Salby Damned, Ian D Moore

Salby Damned, Ian D Moore

Salby Damned

Salby Damned opens at a fracking wellhead near Salby, in Yorkshire, where drilling appears to have released a highly contagious and lethal virus. Transmitted via bite, the symptoms include increased healing, damage to cognitive functions, and most damaging of all, a destructive, homicidal rage. Freelance reporter and ex-sergeant Nathan Cross, covering the opening of the new well, didn’t expect to be hauled out of bed at the crack of dawn to the news of a disaster at the well, and he certainly didn’t expect his sudden, overwhelming attraction to Evelyn Langford, the woman he’d met the night before at the well conference.

The story features the staples of the zombie genre, including last-ditch stands against oncoming zombies, unexpected alliances and dalliances, and the revelation of the true cause of the outbreak, along with a variety of blunt, bladed, and projectile weapons used to varying effect against the diseased. I did find that the story as a whole was given to a level of description of trivia that impacted the pace of the action, as well as extraneous scenes that seemed by the end of the book to have done little to directly move the plot along. However, I definitely feel that the book has a lot of potential, and the character development was by and large strong and consistent.

 

Dead Sea Games, J. Whitworth Hazzard

Dead Sea Games, J. Whitworth Hazzard

Dead Sea Games

In Dead Sea Games, J. Whitworth Hazzard throws us into an alternate New York, where an engineered virus known as the Osiris Agent has turned the majority of the population into carnivorous zombies. What little of the human population remains uninfected after the Emergency has taken refuge barricaded in the upper levels of sky-scrapers, reliant on government-provided food drops to stay alive. Loot from abandoned buildings is the common currency, and a few packs of AAs can be worth a life. Only the exiled orphans and the insane venture down to street level, and only Deathwish is willing to bet that he can stay alive there for more than ten minutes. No one knows who released the virus. No one is immune.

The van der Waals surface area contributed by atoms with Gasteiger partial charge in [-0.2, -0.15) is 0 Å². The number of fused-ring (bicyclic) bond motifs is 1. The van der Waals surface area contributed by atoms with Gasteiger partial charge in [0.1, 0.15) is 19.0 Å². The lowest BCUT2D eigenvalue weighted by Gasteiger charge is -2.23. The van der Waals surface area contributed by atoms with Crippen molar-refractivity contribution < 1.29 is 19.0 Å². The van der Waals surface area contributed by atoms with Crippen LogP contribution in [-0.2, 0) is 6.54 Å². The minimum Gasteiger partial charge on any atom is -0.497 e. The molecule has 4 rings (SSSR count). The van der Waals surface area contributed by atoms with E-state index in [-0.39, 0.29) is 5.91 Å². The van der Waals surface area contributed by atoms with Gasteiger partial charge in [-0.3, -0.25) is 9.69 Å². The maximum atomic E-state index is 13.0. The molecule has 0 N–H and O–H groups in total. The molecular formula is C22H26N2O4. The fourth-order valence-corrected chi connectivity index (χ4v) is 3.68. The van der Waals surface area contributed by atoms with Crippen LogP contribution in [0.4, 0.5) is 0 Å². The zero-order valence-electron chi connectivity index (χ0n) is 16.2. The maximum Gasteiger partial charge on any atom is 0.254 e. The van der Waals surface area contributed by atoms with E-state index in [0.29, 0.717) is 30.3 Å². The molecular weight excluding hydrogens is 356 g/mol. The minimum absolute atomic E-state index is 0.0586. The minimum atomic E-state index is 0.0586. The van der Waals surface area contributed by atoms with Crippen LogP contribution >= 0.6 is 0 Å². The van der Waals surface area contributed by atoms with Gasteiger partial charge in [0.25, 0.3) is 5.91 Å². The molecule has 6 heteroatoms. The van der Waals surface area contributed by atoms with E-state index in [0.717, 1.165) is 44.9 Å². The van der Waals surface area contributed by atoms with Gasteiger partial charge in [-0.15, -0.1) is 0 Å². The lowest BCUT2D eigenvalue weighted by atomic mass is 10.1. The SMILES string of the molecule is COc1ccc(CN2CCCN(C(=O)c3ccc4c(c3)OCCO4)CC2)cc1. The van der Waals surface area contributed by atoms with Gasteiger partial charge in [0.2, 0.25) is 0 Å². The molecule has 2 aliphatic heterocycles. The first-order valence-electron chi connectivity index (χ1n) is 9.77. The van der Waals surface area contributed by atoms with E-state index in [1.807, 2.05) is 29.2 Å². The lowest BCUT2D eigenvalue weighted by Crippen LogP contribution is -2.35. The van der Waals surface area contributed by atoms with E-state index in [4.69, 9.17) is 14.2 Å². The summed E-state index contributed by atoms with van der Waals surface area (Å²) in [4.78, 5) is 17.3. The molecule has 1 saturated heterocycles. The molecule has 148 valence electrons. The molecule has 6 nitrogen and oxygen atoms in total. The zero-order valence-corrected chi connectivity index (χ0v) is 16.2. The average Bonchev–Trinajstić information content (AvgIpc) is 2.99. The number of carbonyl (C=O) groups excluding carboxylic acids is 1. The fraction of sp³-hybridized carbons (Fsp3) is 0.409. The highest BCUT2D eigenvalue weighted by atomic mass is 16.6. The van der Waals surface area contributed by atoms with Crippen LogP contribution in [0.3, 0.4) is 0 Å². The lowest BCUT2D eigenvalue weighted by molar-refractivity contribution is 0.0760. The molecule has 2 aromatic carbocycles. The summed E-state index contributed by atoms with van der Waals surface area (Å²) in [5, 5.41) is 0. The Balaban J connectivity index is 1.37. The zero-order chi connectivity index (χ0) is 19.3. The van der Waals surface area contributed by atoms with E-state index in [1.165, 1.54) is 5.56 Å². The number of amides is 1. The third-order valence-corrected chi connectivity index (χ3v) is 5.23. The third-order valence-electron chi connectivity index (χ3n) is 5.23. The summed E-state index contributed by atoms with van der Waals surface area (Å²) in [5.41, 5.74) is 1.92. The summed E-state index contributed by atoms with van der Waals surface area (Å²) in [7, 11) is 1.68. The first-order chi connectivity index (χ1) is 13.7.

Dead Sea Games is a fantastic example of the action / horror genre, where the characters are unquestionably real and the action grabs you in a chokehold and never lets up. J. Whitworth Hazzard has created a gripping mix of martial arts, mystery and murder, overlaid by the martial law of the Colony and underlaid by the seething masses of the wandering dead. Deathwish’s struggle for justice turns into a fight for survival that provides a perfect frame for the stunningly imaged life and death stunts that punctuate the narrative, and the lure of finding out who actually released the Osiris Agent forms a strong undertow to the storyline. This is a thrilling story, and a call to look beyond the simplistic that’s going to keep you reading and guessing the outcomes.

Reviewed for Readers’ Favorite.